FROM: Phytomedicine 1996; 3(1): 95–102
A review is presented of the data on the safety of the squeezed
sap of Echinacea purpurea used as an oral
All articles in which the presence or absence of adverse events
of the extract of the flowering coneflower or its constituents
was reported were considered, provided that the dose and route of
administration as well as the patient population were defined.
Case reports and reports of practical experience with the extract
of E. purpurea were not considered in detail.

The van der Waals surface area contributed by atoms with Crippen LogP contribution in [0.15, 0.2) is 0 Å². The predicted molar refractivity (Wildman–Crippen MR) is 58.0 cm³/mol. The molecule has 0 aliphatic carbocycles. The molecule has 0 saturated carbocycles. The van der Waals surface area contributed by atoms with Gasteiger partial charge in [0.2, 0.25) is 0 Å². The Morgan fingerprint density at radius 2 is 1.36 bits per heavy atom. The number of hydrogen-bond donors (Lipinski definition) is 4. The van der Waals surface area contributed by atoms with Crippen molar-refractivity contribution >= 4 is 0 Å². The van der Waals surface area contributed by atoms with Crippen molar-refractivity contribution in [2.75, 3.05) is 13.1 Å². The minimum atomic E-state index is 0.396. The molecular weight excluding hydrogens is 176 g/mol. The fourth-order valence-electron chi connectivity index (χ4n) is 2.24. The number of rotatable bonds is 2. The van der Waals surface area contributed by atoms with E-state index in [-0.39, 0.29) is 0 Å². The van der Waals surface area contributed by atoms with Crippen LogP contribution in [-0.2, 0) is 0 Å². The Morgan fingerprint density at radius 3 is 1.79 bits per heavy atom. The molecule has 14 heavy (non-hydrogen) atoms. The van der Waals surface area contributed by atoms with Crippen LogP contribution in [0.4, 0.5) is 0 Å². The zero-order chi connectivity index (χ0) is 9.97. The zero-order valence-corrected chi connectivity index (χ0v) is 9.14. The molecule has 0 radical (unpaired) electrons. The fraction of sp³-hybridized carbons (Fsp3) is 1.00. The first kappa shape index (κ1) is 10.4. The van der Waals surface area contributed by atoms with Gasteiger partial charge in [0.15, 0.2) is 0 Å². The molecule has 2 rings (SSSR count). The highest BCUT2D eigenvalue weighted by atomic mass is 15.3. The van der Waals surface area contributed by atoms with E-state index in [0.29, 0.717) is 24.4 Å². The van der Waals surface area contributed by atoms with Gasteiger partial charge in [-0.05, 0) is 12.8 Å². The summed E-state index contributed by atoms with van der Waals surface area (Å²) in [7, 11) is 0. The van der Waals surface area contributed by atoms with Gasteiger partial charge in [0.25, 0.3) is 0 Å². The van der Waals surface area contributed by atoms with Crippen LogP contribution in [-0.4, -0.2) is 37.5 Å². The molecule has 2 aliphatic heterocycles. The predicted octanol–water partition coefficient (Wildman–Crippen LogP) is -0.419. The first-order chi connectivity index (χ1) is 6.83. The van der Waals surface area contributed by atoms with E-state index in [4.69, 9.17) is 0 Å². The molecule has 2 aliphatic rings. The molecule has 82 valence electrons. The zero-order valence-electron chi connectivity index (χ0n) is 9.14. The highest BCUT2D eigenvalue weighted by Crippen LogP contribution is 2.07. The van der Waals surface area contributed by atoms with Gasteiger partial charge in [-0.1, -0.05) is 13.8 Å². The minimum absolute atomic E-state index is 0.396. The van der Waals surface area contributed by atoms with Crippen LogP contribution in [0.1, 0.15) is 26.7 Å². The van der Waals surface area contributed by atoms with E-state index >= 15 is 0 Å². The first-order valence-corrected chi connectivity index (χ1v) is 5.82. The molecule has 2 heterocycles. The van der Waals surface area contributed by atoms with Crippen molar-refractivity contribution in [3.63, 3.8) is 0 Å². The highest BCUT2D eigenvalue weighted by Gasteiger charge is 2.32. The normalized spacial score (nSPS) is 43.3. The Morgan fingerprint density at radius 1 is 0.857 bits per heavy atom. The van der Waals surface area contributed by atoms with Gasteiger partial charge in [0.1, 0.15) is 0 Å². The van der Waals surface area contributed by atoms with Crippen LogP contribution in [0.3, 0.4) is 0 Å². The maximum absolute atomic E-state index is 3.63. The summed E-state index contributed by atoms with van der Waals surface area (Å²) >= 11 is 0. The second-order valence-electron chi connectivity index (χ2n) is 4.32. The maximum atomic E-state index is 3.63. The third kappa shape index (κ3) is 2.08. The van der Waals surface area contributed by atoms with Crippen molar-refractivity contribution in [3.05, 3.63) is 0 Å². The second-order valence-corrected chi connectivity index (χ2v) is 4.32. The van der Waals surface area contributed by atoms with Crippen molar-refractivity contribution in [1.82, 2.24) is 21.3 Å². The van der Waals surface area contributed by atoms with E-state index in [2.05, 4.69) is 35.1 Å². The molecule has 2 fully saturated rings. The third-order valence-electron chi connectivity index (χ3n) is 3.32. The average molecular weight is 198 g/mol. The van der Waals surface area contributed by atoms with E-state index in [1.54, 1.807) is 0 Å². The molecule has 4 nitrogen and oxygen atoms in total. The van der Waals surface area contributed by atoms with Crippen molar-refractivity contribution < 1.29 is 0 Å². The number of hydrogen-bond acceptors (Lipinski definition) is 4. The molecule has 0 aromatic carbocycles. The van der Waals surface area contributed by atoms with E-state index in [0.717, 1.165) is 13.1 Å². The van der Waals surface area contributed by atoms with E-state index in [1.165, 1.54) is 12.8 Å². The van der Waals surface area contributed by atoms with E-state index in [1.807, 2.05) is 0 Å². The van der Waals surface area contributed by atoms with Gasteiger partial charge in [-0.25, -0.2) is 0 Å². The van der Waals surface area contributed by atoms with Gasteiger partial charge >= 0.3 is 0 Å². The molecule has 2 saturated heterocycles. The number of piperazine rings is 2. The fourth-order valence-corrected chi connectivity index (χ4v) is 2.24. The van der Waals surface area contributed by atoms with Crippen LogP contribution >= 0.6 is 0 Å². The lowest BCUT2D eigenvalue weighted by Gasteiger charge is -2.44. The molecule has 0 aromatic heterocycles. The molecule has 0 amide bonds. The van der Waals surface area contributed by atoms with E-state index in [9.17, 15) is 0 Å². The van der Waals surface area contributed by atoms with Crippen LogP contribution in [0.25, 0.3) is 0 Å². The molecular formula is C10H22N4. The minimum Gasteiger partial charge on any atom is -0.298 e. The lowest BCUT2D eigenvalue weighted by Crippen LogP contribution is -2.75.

All reported adverse events and unexpected findings were
considered, together with the possible relation to
While parenteral administration of the squeezed sap of E.
purpurea (Echinacin ) may be associated with symptoms of
immunostimulation (shivering, fever, muscle weakness), these are
not generally observed on oral administration. Adverse events on
oral administration for up to 12 weeks are infrequent and consist
mainly of unpleasant taste. In healthy adults, Echinacin has
little or no effect on lymphocyte responses, but has been
reported to cause transient lymphopenia in some patients with
infections of various etiologies. This effect is probably due to
redistribution of activated T cells.
It is concluded that the squeezed sap of E. purpurea, widely used
in self-medication, is well-tolerated on long-term oral